The community must police digital theft on the internet

It occured to me today that defending your digital IP is like having a puppy [warning: yet another puppy analogy].

At home at the moment we mount regular Puddles and Poos Patrol (thank heavens for polished wood floors). Likewise the price of digital respect is constant vigilance. Keep an eye out, run scans, check eBay, ask around. Be aware of what people are up to.

puppyDevote a little time each month to policing your own material. Even dear old Google is effective: spot an unusual turn of phrase in your work, quotate it and google it. There are free tools on the web, or if you can afford it then look to firms that provide a commercial solution [no I'm not promoting any].

And whack thieves. There are no cops on the internet (except the private cops of the big corporations, like the railroad detectives of old). It is the Wild West. We have to look out for ourselves (and each other) and carry a gun.

And you can hit them. I had a piracy site taken down by the simple expedient of complaining to their web host. I got pirated content of mine taken down. I failed to get eBay pirates removed but I like to think I worried them with my complaints to eBay... maybe (eBay don't give a {what my puppy leaves}).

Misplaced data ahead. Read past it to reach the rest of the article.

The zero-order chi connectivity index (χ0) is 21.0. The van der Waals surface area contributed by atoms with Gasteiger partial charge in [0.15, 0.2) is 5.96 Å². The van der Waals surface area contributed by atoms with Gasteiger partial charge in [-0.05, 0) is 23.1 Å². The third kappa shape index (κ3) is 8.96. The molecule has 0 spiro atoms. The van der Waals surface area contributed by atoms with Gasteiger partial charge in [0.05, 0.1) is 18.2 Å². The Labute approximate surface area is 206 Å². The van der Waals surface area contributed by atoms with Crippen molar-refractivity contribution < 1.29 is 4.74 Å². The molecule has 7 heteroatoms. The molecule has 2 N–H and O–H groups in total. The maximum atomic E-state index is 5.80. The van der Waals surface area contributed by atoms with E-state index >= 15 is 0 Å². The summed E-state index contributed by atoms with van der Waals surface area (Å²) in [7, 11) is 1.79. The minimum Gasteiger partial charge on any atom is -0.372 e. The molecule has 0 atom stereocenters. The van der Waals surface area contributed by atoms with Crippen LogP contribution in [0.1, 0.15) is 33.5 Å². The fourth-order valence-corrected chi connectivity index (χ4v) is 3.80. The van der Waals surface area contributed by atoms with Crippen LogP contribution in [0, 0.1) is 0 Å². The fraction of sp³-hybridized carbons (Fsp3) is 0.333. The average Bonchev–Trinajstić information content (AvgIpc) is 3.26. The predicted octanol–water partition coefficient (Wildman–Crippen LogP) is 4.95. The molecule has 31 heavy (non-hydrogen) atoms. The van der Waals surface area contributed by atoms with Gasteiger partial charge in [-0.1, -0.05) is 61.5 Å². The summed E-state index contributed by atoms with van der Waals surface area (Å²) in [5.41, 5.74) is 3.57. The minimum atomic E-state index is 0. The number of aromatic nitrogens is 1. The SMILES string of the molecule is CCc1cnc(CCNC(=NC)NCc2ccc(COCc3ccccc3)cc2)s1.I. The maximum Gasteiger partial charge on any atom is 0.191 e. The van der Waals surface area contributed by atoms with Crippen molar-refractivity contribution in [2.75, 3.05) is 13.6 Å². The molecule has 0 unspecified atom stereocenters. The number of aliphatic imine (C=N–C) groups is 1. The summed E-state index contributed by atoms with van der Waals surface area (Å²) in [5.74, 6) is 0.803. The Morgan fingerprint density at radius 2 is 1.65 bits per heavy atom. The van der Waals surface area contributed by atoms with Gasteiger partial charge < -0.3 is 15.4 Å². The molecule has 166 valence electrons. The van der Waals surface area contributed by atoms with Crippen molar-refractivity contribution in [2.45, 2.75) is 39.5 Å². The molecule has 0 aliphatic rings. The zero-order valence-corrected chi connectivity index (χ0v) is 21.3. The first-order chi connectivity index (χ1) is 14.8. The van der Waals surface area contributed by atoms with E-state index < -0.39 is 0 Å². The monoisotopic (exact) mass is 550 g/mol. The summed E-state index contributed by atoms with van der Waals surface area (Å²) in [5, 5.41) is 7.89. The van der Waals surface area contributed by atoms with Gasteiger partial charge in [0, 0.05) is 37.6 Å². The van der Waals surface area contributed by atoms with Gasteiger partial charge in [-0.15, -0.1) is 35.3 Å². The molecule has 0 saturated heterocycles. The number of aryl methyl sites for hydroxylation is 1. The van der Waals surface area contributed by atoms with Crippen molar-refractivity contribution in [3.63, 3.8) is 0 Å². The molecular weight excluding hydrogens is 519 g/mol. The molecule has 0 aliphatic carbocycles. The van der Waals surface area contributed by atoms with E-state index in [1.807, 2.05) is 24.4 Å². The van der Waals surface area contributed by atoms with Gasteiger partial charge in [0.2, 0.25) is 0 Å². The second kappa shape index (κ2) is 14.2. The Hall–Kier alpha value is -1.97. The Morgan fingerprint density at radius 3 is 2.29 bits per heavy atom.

I hate digital piracy. You should too. It is the laziest form of theft. Like any theft or corruption, it introduces economic drag, and it acts as a disincentive to creativity, business and entrepreneurism. Please don't confuse what I am saying with the DRM issue and drag us into that argument. How pop culture gets shovelled out to the masses is of little interest to me.

Sharing content is good. It is how we do it that matters. We can quote, or link, or use attributed extracts within fair use. That is what the internet is for. But theft is theft and I think we all know it when we smell it, which brings me back to my starting analogy.

So let's all stand up for decency on the internet and take action when we see it defiled, please.

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